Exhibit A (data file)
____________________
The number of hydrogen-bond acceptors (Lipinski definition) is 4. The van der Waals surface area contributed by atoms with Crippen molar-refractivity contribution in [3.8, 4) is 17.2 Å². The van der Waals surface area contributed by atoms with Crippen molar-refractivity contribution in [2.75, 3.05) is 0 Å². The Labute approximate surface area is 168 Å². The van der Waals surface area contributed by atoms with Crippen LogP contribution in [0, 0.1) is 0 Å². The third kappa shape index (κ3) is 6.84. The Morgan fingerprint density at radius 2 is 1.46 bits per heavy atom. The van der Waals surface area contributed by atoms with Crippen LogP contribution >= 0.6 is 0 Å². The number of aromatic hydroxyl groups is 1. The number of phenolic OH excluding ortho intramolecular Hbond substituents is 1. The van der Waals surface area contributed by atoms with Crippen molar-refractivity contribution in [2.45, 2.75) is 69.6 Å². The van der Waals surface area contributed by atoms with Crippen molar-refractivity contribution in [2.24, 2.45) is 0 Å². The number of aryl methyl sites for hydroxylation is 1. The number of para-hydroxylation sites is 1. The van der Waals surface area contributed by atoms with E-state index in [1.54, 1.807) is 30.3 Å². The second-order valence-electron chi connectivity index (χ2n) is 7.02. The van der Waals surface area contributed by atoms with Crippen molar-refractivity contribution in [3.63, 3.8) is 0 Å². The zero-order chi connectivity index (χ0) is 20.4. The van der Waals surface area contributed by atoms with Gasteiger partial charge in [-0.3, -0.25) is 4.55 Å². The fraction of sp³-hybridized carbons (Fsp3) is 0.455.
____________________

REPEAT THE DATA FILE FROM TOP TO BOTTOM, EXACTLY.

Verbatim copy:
The number of hydrogen-bond acceptors (Lipinski definition) is 4. The van der Waals surface area contributed by atoms with Crippen molar-refractivity contribution in [3.8, 4) is 17.2 Å². The van der Waals surface area contributed by atoms with Crippen molar-refractivity contribution in [2.75, 3.05) is 0 Å². The Labute approximate surface area is 168 Å². The van der Waals surface area contributed by atoms with Crippen LogP contribution in [0, 0.1) is 0 Å². The third kappa shape index (κ3) is 6.84. The Morgan fingerprint density at radius 2 is 1.46 bits per heavy atom. The van der Waals surface area contributed by atoms with Crippen LogP contribution >= 0.6 is 0 Å². The number of aromatic hydroxyl groups is 1. The number of phenolic OH excluding ortho intramolecular Hbond substituents is 1. The van der Waals surface area contributed by atoms with Crippen molar-refractivity contribution in [2.45, 2.75) is 69.6 Å². The van der Waals surface area contributed by atoms with Crippen molar-refractivity contribution in [2.24, 2.45) is 0 Å². The number of aryl methyl sites for hydroxylation is 1. The number of para-hydroxylation sites is 1. The van der Waals surface area contributed by atoms with E-state index in [1.54, 1.807) is 30.3 Å². The second-order valence-electron chi connectivity index (χ2n) is 7.02. The van der Waals surface area contributed by atoms with Crippen molar-refractivity contribution in [3.63, 3.8) is 0 Å². The zero-order chi connectivity index (χ0) is 20.4. The van der Waals surface area contributed by atoms with Gasteiger partial charge in [-0.3, -0.25) is 4.55 Å². The fraction of sp³-hybridized carbons (Fsp3) is 0.455.